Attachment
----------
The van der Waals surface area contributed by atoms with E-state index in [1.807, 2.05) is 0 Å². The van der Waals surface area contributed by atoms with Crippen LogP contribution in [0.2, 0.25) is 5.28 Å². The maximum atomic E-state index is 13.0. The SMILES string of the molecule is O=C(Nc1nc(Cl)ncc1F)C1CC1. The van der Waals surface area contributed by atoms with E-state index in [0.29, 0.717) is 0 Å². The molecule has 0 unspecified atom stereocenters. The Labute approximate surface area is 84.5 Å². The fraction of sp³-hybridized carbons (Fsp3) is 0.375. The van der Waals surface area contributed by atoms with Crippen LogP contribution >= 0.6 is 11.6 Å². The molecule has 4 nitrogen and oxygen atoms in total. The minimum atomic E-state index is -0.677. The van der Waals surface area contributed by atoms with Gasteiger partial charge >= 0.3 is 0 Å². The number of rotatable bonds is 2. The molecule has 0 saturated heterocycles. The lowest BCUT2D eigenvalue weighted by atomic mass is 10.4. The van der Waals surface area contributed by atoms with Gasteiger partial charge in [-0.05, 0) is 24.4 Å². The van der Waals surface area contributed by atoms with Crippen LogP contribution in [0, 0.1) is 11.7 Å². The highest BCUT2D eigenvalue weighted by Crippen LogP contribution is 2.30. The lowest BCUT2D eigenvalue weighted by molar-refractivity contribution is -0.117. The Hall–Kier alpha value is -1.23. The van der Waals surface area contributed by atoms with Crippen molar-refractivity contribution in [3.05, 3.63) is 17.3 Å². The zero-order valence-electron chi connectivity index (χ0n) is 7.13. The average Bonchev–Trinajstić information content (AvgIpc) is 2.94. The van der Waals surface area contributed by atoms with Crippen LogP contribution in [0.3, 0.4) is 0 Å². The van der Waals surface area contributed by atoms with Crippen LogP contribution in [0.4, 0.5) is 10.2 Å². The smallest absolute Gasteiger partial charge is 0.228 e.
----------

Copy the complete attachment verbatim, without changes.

The van der Waals surface area contributed by atoms with E-state index in [1.807, 2.05) is 0 Å². The van der Waals surface area contributed by atoms with Crippen LogP contribution in [0.2, 0.25) is 5.28 Å². The maximum atomic E-state index is 13.0. The SMILES string of the molecule is O=C(Nc1nc(Cl)ncc1F)C1CC1. The van der Waals surface area contributed by atoms with E-state index in [0.29, 0.717) is 0 Å². The molecule has 0 unspecified atom stereocenters. The Labute approximate surface area is 84.5 Å². The fraction of sp³-hybridized carbons (Fsp3) is 0.375. The van der Waals surface area contributed by atoms with Crippen LogP contribution >= 0.6 is 11.6 Å². The molecule has 4 nitrogen and oxygen atoms in total. The minimum atomic E-state index is -0.677. The van der Waals surface area contributed by atoms with Gasteiger partial charge >= 0.3 is 0 Å². The number of rotatable bonds is 2. The molecule has 0 saturated heterocycles. The lowest BCUT2D eigenvalue weighted by atomic mass is 10.4. The van der Waals surface area contributed by atoms with Gasteiger partial charge in [-0.05, 0) is 24.4 Å². The van der Waals surface area contributed by atoms with Crippen LogP contribution in [0, 0.1) is 11.7 Å². The highest BCUT2D eigenvalue weighted by Crippen LogP contribution is 2.30. The lowest BCUT2D eigenvalue weighted by molar-refractivity contribution is -0.117. The Hall–Kier alpha value is -1.23. The van der Waals surface area contributed by atoms with Crippen molar-refractivity contribution in [3.05, 3.63) is 17.3 Å². The zero-order valence-electron chi connectivity index (χ0n) is 7.13. The average Bonchev–Trinajstić information content (AvgIpc) is 2.94. The van der Waals surface area contributed by atoms with Crippen LogP contribution in [0.3, 0.4) is 0 Å². The van der Waals surface area contributed by atoms with Crippen LogP contribution in [0.4, 0.5) is 10.2 Å². The smallest absolute Gasteiger partial charge is 0.228 e.